Big-data and machine learning software provider Databricks Inc. today released Dolly 2.0, the next iteration of the company’s open-source generative artificial intelligence model that has ChatGPT-like capabilities.
Databricks released Dolly two weeks ago as a response to the multitude of large language model generative AIs on the market today that are mostly inaccessible to researchers and businesses because they are locked behind paywalls and held by centralized services.
Dolly 2.0, like its predecessor, uses a smaller dataset than most LLMs, which makes it particularly lightweight. Dolly’s model was trained on 6 billion parameters, compared to OpenAI LP’s GPT-3’s 175 billion, whereas Dolly 2.0 features double that at 12 billion parameters. It has also been fine-tuned on a high-quality instruction-following dataset, which was crowdsourced from Databricks employees.
The AI uses its training set to generate coherent sentences and responses, which is the hallmark of generative AI, when asked questions by users. It can do this even though its training data is much smaller than OpenAI’s models, which makes it possible to run on a company’s internal servers without needing to share data with a third party.
“We believe models like Dolly will help democratize LLMs, transforming them from something very few companies can afford into a commodity every company can own and customize to improve their products,” the company said when it released Dolly.
Considering this, Databricks has fully open-sourced Dolly 2.0, including its training code and dataset for commercial use. The dataset included with Dolly 2.0 is the “databricks-dolly-15k” dataset, which contains 15,000 high-quality human-generated prompt and response pairs that anyone can use, modify and extend under a Creative Commons license.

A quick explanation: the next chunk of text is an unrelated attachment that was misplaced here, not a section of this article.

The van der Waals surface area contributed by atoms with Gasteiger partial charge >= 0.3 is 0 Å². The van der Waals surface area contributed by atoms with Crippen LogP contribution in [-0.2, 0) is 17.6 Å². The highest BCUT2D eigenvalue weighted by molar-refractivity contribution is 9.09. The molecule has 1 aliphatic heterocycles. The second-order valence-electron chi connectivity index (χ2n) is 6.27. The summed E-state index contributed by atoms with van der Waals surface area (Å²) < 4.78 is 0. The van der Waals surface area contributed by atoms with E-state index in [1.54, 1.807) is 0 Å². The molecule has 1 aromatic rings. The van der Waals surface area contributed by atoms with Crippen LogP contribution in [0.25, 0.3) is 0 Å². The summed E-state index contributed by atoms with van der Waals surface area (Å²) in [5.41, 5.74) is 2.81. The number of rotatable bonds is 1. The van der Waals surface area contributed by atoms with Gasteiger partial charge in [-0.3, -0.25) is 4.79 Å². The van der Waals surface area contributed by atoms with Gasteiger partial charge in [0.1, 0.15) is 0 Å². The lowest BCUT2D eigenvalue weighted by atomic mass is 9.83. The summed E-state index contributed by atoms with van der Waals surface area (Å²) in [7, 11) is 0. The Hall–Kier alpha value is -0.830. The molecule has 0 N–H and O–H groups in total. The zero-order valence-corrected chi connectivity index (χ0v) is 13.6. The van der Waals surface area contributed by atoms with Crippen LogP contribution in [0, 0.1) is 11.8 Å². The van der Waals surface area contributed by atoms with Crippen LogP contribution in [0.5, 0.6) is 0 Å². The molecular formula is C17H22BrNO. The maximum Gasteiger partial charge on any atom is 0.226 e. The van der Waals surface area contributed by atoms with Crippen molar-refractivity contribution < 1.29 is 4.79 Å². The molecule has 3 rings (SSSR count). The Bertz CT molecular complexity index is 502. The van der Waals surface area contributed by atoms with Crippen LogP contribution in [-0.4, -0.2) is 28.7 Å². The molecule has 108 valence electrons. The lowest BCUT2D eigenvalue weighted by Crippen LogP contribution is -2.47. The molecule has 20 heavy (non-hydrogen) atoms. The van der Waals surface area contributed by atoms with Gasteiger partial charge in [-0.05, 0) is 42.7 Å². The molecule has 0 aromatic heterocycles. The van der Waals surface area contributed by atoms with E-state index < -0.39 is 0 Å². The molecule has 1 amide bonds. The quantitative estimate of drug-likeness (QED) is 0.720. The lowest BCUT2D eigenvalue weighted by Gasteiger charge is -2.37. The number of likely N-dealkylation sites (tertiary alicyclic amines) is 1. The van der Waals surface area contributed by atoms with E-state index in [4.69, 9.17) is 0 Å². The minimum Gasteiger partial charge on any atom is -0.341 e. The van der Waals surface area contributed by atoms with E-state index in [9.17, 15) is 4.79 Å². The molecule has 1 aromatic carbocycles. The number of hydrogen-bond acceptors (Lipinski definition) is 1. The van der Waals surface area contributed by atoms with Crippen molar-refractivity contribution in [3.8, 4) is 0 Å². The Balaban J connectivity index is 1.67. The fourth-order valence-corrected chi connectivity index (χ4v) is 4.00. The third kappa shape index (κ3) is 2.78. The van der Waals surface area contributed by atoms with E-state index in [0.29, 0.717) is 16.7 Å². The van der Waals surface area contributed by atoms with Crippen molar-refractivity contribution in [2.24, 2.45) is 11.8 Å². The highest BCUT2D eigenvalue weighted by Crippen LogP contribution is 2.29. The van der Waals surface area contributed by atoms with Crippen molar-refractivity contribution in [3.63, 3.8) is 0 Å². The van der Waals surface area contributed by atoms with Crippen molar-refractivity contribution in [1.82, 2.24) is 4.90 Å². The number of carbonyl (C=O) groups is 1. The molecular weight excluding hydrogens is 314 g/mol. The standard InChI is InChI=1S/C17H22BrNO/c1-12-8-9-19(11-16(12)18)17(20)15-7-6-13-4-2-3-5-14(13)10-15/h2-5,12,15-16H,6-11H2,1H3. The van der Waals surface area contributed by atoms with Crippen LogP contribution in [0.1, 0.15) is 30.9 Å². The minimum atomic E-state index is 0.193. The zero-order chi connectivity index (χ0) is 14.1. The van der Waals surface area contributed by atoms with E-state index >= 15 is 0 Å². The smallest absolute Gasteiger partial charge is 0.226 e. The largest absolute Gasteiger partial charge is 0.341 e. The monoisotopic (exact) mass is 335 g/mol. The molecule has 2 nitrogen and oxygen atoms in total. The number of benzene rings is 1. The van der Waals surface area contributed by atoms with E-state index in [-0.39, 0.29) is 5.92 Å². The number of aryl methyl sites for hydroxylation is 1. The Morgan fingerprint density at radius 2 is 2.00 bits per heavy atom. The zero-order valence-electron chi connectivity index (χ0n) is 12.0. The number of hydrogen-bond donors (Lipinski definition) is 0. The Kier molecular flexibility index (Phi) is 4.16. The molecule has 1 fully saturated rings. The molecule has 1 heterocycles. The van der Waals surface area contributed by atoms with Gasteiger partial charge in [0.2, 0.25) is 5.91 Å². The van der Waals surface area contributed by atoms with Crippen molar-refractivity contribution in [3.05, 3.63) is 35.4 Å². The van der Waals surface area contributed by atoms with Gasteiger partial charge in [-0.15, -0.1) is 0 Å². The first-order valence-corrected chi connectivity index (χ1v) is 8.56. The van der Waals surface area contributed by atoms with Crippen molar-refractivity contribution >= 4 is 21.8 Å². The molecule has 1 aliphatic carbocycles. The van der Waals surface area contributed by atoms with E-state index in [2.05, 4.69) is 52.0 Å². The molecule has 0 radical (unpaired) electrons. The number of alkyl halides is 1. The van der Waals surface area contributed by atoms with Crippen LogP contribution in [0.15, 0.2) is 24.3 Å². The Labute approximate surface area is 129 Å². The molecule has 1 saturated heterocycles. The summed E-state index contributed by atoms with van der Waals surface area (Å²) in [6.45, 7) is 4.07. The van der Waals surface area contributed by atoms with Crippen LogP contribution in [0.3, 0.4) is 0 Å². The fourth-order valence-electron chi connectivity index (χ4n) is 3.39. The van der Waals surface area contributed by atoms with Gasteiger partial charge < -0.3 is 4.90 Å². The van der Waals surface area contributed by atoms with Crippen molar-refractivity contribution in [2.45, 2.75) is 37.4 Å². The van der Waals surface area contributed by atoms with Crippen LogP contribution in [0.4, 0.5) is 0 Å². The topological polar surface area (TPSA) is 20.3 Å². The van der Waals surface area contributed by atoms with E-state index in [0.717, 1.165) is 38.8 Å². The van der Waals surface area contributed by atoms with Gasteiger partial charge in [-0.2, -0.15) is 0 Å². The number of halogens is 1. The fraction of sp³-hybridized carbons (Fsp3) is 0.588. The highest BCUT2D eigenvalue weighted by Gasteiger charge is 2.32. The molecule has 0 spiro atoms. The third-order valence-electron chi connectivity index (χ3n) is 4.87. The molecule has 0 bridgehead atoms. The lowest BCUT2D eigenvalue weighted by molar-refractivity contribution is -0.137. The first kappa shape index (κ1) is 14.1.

The original Dolly was trained for $30 using a dataset that the Stanford Alpaca team created using the OpenAI API. As OpenAI prohibits the outputs of ChatGPT from being used to create a competing model, so that meant Dolly could not be used commercially. To get around that issue, Databricks set out to create a new model all its own by using only employee responses, and not a training set “tainted” by a commercial license.
To get the new model trained, Databricks set up a contest among its 5,000 employees to answer original questions. Tasks included following instructions such as open questions and answers such as opinions as to “Why do people like comedy movies?” or extracting and summarizing information from Wikipedia. It also required them to do brainstorming and creative writing tasks such as producing love letters, poetry or songs.
According to Databricks, Dolly 2.0 is the only model currently that doesn’t suffer from this limitation. Other examples include Alpaca, Koala, GPT4All and Vicuna, which cannot be used commercially because of their training data.
“We’ve heard repeatedly from our customers that they would be best served by owning their models, allowing them to create higher quality models for their domain-specific applications without handing their sensitive data over to third parties,” the company said.